The court has held that it would be permissible for the co-owners to enter into an internal arrangement/understanding as regards utilisation of the residential building which is under joint ownership but this would be subject to the rider that the building has been constructed as per applicable building byelaws. It was also held that by virtue of sale of share(s) by a co-owner and thereafter the purchaser/vendee occupying a specific portion of the building on the basis of an internal arrangement/understanding, “sub division of building” as laid down under the Apartment Rules 2001 does not take place since the specific portion under the occupation of a co-owner is not accorded any recognition by the Estate Officer in any manner and neither does the co-owner become the sole and exclusive owner of such specific portion under his occupation. The court rejected the contention raised on behalf of the petitioner-association that occupation/possession of a specific portion be it a floor of a joint property by a co-owner amounts to ‘apartmentalization’.
ISSUE NO.6 Whether the residential building constructed on a residential plot in UT Chandigarh meant for single family use and to be treated as a Single Dwelling Unit?
The court held that they would have no hesitation in holding that the residential building constructed on a residential plot in UT Chandigarh cannot be confined for single family use as is sought to be projected on behalf of the petitioner-association and such a proposition being canvassed before them would be alien to the provisions of the rules as also CMP 2031.
In the affidavit dated 20.07.2021 of the Assistant Estate Officer, Chandigarh it was deposed that the Chandigarh Administration would take steps to issue an advertisement in the local newspapers to warn the general public against unverified advertisements with regard to sale of immovable property and request them to conduct proper due diligence.“Be that as it may, it stands conceded that no such public notice has been issued till date”, the court observed.
However, showing its concern for the home buyers /vendees who have purchased a share in a residential building and pursuant thereto has been put into possession of a particular floor/specific portion, the Hon’ble High Court has directed the Chandigarh Administration to issue a public notice at periodic intervals in the Newspapers for purposes of sounding a word of caution and educating the said home buyers and also the prospective home buyers.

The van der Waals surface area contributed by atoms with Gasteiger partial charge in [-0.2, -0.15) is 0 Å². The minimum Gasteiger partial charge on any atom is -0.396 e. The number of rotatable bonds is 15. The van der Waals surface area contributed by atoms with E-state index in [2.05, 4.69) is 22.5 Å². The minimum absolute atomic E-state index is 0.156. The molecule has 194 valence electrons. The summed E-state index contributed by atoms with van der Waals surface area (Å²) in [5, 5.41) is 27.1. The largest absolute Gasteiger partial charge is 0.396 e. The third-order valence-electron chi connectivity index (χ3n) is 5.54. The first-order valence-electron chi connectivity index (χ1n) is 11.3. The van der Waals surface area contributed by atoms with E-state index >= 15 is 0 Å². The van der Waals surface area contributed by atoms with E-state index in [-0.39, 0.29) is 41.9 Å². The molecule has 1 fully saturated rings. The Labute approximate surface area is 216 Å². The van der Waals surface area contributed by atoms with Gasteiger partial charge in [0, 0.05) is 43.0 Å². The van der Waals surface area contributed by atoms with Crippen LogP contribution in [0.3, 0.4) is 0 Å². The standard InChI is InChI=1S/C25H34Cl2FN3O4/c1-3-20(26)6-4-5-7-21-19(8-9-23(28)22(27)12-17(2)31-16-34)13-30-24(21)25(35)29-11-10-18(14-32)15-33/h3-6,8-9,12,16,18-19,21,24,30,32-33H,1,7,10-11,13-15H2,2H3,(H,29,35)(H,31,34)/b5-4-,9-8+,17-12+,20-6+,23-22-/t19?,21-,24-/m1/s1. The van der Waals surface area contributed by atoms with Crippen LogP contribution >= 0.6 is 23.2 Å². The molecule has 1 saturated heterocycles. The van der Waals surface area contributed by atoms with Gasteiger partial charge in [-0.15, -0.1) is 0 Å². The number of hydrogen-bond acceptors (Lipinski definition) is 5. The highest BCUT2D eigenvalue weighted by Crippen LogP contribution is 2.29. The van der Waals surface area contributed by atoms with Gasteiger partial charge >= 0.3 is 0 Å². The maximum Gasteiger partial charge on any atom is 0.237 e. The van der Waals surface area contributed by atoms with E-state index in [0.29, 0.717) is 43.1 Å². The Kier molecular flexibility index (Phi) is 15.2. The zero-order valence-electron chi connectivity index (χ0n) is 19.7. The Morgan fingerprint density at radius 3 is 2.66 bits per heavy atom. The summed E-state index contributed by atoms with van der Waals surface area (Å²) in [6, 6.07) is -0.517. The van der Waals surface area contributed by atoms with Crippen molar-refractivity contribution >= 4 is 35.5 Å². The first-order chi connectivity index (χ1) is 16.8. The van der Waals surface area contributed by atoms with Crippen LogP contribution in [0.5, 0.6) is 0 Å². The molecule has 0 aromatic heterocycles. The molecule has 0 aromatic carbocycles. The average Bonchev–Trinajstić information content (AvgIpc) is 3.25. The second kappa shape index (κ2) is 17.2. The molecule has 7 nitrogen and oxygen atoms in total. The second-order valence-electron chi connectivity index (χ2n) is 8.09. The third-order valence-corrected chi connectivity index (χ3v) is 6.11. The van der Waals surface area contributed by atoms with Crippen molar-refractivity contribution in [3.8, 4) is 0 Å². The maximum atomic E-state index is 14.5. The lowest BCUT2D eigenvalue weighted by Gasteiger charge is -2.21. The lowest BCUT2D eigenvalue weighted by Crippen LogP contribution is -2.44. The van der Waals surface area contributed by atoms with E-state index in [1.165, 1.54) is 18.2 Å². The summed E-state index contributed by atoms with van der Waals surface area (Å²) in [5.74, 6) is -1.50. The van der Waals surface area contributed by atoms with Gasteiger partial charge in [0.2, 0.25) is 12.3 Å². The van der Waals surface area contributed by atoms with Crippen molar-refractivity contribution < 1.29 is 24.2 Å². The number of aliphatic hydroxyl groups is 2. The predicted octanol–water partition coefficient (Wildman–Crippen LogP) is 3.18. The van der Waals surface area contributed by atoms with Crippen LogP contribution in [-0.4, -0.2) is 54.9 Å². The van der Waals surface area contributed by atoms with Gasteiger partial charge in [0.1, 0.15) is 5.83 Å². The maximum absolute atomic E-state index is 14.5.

The Court directed that the notice should stipulate that fragmentation of site/building is specifically prohibited under the Chandigarh Building Rules, 2017and that the Chandigarh Administration does not recognise ownership rights over any floor/part of any site/building by virtue of purchase of a share thereof or on account of a Memorandum of Understanding having been entered into between the co-sharers and that the purchaser only becomes a co-owner/co-sharer in the entire site/building which remains in joint ownership and also that it be understood that in case a dispute arises between the co-sharers/co-owners, the only remedy would be to put the property to auction and the sale proceeds thereafter to be distributed as fragmentation/division of the building/site by metes and bounds is specifically prohibited.
The Court further directed those similar stipulations be incorporated compulsorily in the Affidavit to be submitted by the purchaser/vendee at the time of execution and registration of the sale deed and also at the time of submitting transfer application and also to be made a part of the Transfer Letter to be issued by the Estate Office.
Mr. Puneet Bali, Senior Advocate appeared for the petitioners. Mr. M.L.Sarin, Senior Advocate appeared for respondents No.5 to 7 andMr. Sunil Chadha, Senior Advocate appeared for intervenors No. 12, 13, 14 and 15 . The Chandigarh Administration was represented by Mr. Anil Mehta, Additional Standing Counsel, UT, Chandigarh with Mr JaivirChandail, Additional Standing Counsel for UT, Chandigarh. Mr Chetan Mittal, Senior Advocate was appointed as Amicus Curiae.